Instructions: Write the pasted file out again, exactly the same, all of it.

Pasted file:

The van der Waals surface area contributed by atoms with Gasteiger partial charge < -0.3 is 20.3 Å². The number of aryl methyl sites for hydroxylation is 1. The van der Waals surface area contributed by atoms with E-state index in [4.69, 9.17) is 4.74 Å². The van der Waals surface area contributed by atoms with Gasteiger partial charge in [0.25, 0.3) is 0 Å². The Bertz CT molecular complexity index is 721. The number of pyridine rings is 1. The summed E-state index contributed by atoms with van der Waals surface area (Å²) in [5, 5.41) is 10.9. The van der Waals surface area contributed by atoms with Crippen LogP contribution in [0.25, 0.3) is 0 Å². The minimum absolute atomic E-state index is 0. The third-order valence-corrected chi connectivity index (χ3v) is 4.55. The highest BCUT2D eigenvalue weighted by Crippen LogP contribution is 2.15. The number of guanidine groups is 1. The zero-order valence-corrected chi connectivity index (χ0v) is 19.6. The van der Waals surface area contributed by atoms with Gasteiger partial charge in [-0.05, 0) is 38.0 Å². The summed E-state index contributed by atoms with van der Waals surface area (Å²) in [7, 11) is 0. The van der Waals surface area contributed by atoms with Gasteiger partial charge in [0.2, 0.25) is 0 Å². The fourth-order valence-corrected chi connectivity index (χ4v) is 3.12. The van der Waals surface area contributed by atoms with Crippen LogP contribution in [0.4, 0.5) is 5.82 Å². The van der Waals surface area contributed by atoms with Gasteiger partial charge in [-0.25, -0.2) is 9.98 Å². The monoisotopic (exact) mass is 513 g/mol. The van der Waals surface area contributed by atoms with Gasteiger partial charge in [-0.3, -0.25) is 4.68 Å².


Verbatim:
The van der Waals surface area contributed by atoms with Gasteiger partial charge < -0.3 is 20.3 Å². The number of aryl methyl sites for hydroxylation is 1. The van der Waals surface area contributed by atoms with E-state index in [4.69, 9.17) is 4.74 Å². The van der Waals surface area contributed by atoms with Gasteiger partial charge in [0.25, 0.3) is 0 Å². The Bertz CT molecular complexity index is 721. The number of pyridine rings is 1. The summed E-state index contributed by atoms with van der Waals surface area (Å²) in [5, 5.41) is 10.9. The van der Waals surface area contributed by atoms with Crippen LogP contribution in [0.25, 0.3) is 0 Å². The minimum absolute atomic E-state index is 0. The third-order valence-corrected chi connectivity index (χ3v) is 4.55. The highest BCUT2D eigenvalue weighted by Crippen LogP contribution is 2.15. The number of guanidine groups is 1. The zero-order valence-corrected chi connectivity index (χ0v) is 19.6. The van der Waals surface area contributed by atoms with Gasteiger partial charge in [-0.05, 0) is 38.0 Å². The summed E-state index contributed by atoms with van der Waals surface area (Å²) in [7, 11) is 0. The van der Waals surface area contributed by atoms with Gasteiger partial charge in [0.2, 0.25) is 0 Å². The fourth-order valence-corrected chi connectivity index (χ4v) is 3.12. The van der Waals surface area contributed by atoms with Crippen LogP contribution in [0.4, 0.5) is 5.82 Å². The van der Waals surface area contributed by atoms with Gasteiger partial charge in [-0.25, -0.2) is 9.98 Å². The monoisotopic (exact) mass is 513 g/mol. The van der Waals surface area contributed by atoms with Gasteiger partial charge in [-0.3, -0.25) is 4.68 Å².